This weekend I set out to build a deck. It was a small deck and the preliminary work had already been completed. We had drawings to work from and all the materials were on hand. I was excited to get started and hoped to have a glass of wine on the new deck by Sunday afternoon.
General preparations for the work were completed Friday evening. On Saturday we started layout, and at some point I decided to change the angle of the stair. Call it an owner change during construction. As an architect, I had planned ahead. As an owner, I changed my mind.
The change was logical. It turned the stair to be perpendicular to the fence rather than at a 45 degree angle to the house. We made the change and moved forward completing the main deck.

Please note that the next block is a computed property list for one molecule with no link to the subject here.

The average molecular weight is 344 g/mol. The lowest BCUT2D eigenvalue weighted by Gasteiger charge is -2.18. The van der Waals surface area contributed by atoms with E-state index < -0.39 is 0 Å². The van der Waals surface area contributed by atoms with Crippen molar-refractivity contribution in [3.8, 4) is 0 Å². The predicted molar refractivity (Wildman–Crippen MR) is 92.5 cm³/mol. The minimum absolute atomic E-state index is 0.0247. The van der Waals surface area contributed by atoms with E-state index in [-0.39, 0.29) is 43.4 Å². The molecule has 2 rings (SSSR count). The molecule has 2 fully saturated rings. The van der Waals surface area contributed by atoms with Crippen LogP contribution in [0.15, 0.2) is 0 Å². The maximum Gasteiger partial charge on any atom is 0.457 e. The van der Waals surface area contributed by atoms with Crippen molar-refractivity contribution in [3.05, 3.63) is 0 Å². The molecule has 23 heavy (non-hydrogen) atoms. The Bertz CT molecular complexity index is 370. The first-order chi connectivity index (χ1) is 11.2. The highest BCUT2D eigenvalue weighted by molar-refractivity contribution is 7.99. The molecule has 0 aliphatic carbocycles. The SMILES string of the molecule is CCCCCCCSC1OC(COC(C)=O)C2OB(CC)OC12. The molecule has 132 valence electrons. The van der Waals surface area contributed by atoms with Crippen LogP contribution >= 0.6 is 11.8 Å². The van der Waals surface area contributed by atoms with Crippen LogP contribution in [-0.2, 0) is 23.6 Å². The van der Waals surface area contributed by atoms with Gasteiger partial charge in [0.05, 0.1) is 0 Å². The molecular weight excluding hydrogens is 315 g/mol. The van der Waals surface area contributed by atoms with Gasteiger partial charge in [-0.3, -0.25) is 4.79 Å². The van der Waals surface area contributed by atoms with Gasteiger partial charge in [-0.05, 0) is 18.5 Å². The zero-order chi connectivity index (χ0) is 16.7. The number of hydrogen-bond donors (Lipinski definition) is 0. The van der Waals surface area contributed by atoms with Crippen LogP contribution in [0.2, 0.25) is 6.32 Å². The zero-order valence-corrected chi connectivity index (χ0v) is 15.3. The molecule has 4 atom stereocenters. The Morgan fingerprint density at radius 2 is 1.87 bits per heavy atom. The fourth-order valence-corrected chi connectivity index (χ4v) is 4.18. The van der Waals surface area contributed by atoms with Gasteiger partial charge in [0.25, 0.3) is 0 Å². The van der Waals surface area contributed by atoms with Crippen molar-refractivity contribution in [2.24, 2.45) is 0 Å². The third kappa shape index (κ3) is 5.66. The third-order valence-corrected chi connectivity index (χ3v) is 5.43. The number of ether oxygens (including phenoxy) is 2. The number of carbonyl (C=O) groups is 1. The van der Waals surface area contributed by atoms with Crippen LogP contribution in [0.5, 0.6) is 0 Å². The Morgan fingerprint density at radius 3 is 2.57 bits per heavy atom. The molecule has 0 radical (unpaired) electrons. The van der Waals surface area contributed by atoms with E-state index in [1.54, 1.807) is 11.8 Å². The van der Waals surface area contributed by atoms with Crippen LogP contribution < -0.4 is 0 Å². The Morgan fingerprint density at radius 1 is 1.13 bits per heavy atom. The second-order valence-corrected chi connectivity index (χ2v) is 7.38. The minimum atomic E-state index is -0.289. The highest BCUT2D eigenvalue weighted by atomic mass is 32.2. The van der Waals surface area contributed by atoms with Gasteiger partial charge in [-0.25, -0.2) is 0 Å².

But this change also changed the north bench, which changed the stair, which changed the east bench. Then the storage compartment under the deck had to be reconfigured. The simple project had gotten quite complicated.
When an owner makes a change during construction the architect and contractor are usually happy to work to implement the change. But, all changes during construction need to be carefully considered. Most consequences can be identified, but not always. Changes often cause time delays and added costs.
Fortunately my project was small and the consequences could be anticipated. But it turned a two day project into a three day project and my glass of wine will need to wait until next weekend.